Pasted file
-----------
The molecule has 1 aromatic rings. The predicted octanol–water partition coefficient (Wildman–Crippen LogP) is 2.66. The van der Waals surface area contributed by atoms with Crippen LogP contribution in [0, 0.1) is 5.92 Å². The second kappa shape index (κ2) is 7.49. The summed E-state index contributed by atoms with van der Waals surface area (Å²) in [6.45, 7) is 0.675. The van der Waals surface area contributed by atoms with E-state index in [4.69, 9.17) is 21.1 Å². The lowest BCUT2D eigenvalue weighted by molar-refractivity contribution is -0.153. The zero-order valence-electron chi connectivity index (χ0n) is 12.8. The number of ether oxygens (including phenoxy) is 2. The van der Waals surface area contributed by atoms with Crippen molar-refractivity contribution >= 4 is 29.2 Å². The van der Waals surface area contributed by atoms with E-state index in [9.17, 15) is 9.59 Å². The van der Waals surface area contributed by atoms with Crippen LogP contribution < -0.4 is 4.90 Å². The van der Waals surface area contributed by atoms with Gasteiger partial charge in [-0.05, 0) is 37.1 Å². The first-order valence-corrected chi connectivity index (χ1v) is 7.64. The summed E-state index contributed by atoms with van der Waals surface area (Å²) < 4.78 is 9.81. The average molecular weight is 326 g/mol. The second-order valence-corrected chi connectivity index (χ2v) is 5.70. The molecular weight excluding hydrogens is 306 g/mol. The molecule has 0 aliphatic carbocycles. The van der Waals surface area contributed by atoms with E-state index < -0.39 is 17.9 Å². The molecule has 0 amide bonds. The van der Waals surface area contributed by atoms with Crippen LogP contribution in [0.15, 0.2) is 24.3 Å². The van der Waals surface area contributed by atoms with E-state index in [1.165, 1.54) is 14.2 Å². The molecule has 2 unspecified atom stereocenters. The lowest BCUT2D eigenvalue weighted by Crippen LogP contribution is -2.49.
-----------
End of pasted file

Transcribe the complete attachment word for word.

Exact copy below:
The molecule has 1 aromatic rings. The predicted octanol–water partition coefficient (Wildman–Crippen LogP) is 2.66. The van der Waals surface area contributed by atoms with Crippen LogP contribution in [0, 0.1) is 5.92 Å². The second kappa shape index (κ2) is 7.49. The summed E-state index contributed by atoms with van der Waals surface area (Å²) in [6.45, 7) is 0.675. The van der Waals surface area contributed by atoms with E-state index in [4.69, 9.17) is 21.1 Å². The lowest BCUT2D eigenvalue weighted by molar-refractivity contribution is -0.153. The zero-order valence-electron chi connectivity index (χ0n) is 12.8. The number of ether oxygens (including phenoxy) is 2. The van der Waals surface area contributed by atoms with Crippen molar-refractivity contribution >= 4 is 29.2 Å². The van der Waals surface area contributed by atoms with E-state index in [9.17, 15) is 9.59 Å². The van der Waals surface area contributed by atoms with Crippen LogP contribution < -0.4 is 4.90 Å². The van der Waals surface area contributed by atoms with Gasteiger partial charge in [-0.05, 0) is 37.1 Å². The first-order valence-corrected chi connectivity index (χ1v) is 7.64. The summed E-state index contributed by atoms with van der Waals surface area (Å²) < 4.78 is 9.81. The average molecular weight is 326 g/mol. The second-order valence-corrected chi connectivity index (χ2v) is 5.70. The molecular weight excluding hydrogens is 306 g/mol. The molecule has 0 aliphatic carbocycles. The van der Waals surface area contributed by atoms with E-state index < -0.39 is 17.9 Å². The molecule has 0 amide bonds. The van der Waals surface area contributed by atoms with Crippen LogP contribution in [0.15, 0.2) is 24.3 Å². The van der Waals surface area contributed by atoms with E-state index in [1.165, 1.54) is 14.2 Å². The molecule has 2 unspecified atom stereocenters. The lowest BCUT2D eigenvalue weighted by Crippen LogP contribution is -2.49.